Doodling bunnies

Today, I glanced out of the window at work to a field that usually has three horses nibbling the grass.  By mid-afternoon, the horses had vanished and ten wild rabbits ‘binkied’, hopped and sniffed around.  Every one of them was a character that I could bring into a story.  However, having just got a baby bunny rabbit two weeks ago, I can’t stop drawing her!  She hops up and down from the sofa, scoots around my rainbow rug and loves having the run of the lounge!  

She is going to be a character in my children’s story I’m writing, so I guess, the more I sketch her, the better!  Can’t wait to do the proper illustrations, but first I’m jotting down the bones of the story.  Maybe I should start a new blog dedicated to the adventures of Willow.

   
     

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3D paper flowers made in under 30 minutes – mother and daughter challenge :-)

imageGood evening from my sunny Somerset town 🙂  Hope everyone is well and enjoying the spring flowers, like I am!

Tonight, I’m going to pass over this blog to my 13-year-old, because she taught me how to make this 3D flower.

So in a photo diary style, here is a step by step on how to make one.  Anyone got any remnants of wrapping paper they want to use up?  Maybe you’re a Gelliprint enthusiast and have loads of prints that you could use?  Perhaps, you even like collecting patterned envelopes for iris folding or enjoy making teabag origami cards.  Whatever your passion for papers and prints, here’s how.

step 1

imageCut out three squares.  The flower I made at the top of this blog post was from using 15x15cm squares, but my daughter uses much smaller squares you can see that you can use even card offcuts.

step 2

fold each square diagonally corner to corner to form three triangles

step 3, step 4 and 5
Fold each triangle in half again and in half again so you end up with three small folded triangles.
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Snip off a small piece where the centre of all the folds are (the centre of your original square sheets). The hole will be where you insert the stem of your flower 🙂
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step 6

Two ways of doing this: open out each folded sheet (back to original square).  There will be a small hole at the centre.  Use the creases as a guide and draw 8 petals to create a flower – each crease being the centre of a petal.  Or if you’re brave, you can draw one petal on the folded triangles and cut out.  Try both methods and find one that you feel comfortable with.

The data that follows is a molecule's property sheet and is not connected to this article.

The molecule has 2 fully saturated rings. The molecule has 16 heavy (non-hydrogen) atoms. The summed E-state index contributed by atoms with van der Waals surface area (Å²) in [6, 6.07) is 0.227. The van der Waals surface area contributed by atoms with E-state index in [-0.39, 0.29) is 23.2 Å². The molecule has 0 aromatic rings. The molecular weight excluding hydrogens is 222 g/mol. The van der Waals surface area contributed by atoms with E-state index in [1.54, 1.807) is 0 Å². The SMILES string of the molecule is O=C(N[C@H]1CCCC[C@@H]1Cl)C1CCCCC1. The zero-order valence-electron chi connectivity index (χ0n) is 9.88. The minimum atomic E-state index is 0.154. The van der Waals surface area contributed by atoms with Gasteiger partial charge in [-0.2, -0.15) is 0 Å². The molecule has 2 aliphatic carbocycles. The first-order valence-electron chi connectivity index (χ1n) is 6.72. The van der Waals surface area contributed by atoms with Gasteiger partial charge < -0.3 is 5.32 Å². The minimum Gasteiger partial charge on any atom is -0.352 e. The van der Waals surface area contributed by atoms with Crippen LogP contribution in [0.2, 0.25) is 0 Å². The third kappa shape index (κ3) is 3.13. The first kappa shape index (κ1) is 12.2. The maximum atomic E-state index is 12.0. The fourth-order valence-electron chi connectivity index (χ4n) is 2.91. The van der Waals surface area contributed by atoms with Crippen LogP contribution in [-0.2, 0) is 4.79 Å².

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Step 7
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when you’ve cut one flower out, you can draw around this for the other two flowers (makes it quicker to do and the flowers will be the same size).

step 8

hopefully this won’t sound two complicated! I did mention to my daughter afterwards that it would be less fiddly to start with four squares … but this is her blog post!

Take the first flower and cut away 1 petal

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take the second flower and cut away 2 petals

imageand take the third flower and cut away 3 petals

step 9

Join the loose petals together with tape to form fourth flower OR cut a fourth flower out of another print, piece of paper or card

Step 10

Join the section of each flower to form whole ones again

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step 11

insert one flower inside another then using either a pencil or even a crochet hook/ knitting needle, roll each petal clockwise direction to give it a curl
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step 12

to make the stem, roll a printed sheet the length you want the stem to be in the same way you rolled the petals.  We used a crochet hook to get the desired thickness and height
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Step 13
Insert the stem through the centre of each flower layer and pull through just enough (about 1-2cm) to make the middle section or stamen of your 3D flower. Attach the lower flower to the stem using tape or glue.

Step 14

Use a pair of scissors to ‘shred’ the 1-2cm piece for the stamen and separate slightly.
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Step 15
Check out your flower, admire it, adjust it, doodle on it or present it to someone you love 🙂
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